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View Diary: Today I'm 50. Here's what I've learned. (187 comments)

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  •  OK, I've had a bit of time to reflect (3+ / 0-)

    on remarks I made yesterday.

    I've realized it's actually more personal than I let on.

    I have spent now almost 5 decades being bombarded with misogynist CULTURAL propaganda of "how things ought to be," i.e., women should be young, slim, pretty, light-skinned, do as they're told, and never ask questions. THEN men will want them.

    Hey, wait a minute. What about what WOMEN want? Is that important, at all?

    I have wasted more time being completely out-of-touch my wants, because "what I wanted" didn't matter--per my early experience in my family, the church I attended, and whatever. All that mattered was "what I was good for," and this was reckoned in authoritarian and patriarchal terms.

    It's hurt me. The time I spent completely discounting my personal wants, in decisions about schooling, employment, and intimate relationships, is time I'll never make up. I'll always be behind. So, when the diarist started propounding her wisdom about "what men wanted," as if this should factor so highly in women's lives, I guess I got sore.

    It's drivel we have to listen to all the damn time, anyway.

    It's here they got the range/ and the machinery for change/ and it's here they got the spiritual thirst. --Leonard Cohen

    by karmsy on Thu May 16, 2013 at 09:50:52 AM PDT

    [ Parent ]

    •  Karmsy, you got guts. (2+ / 0-)
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      karmsy, radical simplicity

      Thanks so much for all your comments and reflections. I never meant to propound the notion that what men want should set the agenda for how women behave. Rather, I was trying to offer my observation that in American culture, regardless of era, women have their work cut out for them if they are trying to achieve certain relationship goals. If anything, I intended to highlight--bemoan, even--the fact that women continue to struggle against the same obstacles that the feminist movement has worked so hard to overcome.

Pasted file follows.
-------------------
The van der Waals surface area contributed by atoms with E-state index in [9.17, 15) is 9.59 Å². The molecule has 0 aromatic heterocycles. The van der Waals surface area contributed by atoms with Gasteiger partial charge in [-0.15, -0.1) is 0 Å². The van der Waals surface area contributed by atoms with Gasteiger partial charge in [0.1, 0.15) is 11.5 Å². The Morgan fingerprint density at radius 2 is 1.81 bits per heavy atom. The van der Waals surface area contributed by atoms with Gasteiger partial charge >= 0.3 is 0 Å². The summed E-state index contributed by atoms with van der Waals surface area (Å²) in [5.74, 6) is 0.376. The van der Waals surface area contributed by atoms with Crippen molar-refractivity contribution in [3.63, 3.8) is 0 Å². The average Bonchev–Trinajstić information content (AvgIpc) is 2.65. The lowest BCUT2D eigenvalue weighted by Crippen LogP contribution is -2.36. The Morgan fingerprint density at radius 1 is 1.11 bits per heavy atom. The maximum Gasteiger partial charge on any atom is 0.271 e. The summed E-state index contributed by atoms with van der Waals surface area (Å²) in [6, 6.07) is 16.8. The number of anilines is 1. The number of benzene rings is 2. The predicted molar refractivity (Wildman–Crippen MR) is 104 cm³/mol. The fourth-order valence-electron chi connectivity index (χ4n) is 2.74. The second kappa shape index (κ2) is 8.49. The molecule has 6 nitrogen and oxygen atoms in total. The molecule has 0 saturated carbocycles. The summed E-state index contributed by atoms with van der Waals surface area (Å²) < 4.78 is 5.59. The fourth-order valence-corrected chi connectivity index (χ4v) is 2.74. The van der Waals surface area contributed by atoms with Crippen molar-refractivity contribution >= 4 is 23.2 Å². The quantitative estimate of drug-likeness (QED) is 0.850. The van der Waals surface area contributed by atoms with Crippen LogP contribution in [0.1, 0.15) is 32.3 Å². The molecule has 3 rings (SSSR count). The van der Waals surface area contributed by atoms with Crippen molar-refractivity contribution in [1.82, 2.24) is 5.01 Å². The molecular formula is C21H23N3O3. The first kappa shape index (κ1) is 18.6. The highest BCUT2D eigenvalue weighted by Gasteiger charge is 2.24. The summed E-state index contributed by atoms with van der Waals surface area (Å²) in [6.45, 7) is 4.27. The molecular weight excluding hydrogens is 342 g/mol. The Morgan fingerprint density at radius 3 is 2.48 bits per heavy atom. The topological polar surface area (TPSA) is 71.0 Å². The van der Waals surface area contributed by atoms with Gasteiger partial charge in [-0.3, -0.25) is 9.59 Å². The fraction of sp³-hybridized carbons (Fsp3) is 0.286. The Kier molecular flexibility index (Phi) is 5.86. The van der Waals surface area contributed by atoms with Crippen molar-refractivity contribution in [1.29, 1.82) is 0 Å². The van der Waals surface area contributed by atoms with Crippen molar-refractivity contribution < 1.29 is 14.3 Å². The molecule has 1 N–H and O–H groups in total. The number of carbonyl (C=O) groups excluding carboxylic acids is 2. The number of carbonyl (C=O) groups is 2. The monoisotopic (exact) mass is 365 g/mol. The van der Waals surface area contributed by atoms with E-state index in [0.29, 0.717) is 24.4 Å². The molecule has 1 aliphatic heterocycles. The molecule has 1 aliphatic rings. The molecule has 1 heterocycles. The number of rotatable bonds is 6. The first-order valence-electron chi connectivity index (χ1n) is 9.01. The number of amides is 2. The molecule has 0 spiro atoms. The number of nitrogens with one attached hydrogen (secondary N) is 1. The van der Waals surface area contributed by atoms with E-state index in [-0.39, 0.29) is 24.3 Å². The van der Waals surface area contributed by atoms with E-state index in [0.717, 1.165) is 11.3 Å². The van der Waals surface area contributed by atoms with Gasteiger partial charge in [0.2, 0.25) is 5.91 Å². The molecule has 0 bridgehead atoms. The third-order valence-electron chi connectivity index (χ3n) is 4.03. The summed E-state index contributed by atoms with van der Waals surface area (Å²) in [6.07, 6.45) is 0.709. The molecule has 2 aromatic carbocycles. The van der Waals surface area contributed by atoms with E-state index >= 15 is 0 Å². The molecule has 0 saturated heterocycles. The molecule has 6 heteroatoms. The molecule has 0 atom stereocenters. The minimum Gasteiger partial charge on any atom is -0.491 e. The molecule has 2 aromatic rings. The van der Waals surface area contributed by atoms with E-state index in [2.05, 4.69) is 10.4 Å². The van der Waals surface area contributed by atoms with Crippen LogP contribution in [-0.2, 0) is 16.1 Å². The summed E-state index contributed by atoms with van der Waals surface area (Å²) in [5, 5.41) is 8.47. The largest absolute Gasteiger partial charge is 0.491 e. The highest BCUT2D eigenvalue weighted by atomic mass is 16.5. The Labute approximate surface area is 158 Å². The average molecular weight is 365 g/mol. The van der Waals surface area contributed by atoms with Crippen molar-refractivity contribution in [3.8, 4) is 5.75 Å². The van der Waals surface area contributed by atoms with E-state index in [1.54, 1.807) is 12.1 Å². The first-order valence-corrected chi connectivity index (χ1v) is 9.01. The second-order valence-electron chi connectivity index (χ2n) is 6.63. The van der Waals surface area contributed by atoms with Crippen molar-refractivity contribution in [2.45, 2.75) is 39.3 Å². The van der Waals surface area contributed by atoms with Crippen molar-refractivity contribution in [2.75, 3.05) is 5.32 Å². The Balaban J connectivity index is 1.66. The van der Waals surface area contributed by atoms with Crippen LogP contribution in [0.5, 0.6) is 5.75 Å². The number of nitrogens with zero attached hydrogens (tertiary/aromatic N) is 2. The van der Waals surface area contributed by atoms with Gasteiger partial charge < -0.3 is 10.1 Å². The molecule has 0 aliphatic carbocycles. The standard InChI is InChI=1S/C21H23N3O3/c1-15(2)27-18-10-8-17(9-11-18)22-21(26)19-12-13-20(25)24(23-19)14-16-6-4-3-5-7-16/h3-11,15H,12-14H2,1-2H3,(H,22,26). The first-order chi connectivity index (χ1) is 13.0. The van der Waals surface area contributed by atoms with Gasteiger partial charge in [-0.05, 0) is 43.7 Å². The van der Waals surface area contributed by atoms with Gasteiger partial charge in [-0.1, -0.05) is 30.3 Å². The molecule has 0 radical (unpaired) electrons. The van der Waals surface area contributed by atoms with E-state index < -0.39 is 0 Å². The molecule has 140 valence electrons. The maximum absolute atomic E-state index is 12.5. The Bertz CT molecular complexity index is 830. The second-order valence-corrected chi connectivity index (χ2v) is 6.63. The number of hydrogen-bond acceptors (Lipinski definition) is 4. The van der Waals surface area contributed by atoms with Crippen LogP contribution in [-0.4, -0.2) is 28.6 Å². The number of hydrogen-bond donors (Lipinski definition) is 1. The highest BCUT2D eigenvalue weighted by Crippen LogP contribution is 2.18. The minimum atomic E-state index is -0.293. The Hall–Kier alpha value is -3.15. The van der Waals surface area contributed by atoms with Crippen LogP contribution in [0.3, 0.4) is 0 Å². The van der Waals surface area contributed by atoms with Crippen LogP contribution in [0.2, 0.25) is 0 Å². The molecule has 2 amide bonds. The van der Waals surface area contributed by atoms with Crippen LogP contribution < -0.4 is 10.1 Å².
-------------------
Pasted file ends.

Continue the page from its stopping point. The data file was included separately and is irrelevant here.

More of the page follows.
I, too, spent years of my life shoving my wants and needs aside to live up to the image that others--parents, husbands (and there have been several), society--had of me. I, too, regret opportunities lost, decisions made and not made, time lost trying to please others. I think many women feel this way. When I embraced the person I am, I felt free, and I also found myself attracting the kind of people (men and women) who appreciate me for who I am.

      Your statement that you will always be behind makes me wish for you the chance to embrace your own "timeline" of life in which you are not behind, but right on schedule--that every day will bring a new opportunity to kick the drivel to the curb and set your own agenda.


      Hugs to you!

      Being a Humanist means trying to behave decently without expectation of rewards or punishment after you are dead. ~K. Vonnegut

      by Greek Goddess on Thu May 16, 2013 at 01:58:51 PM PDT

      [ Parent ]

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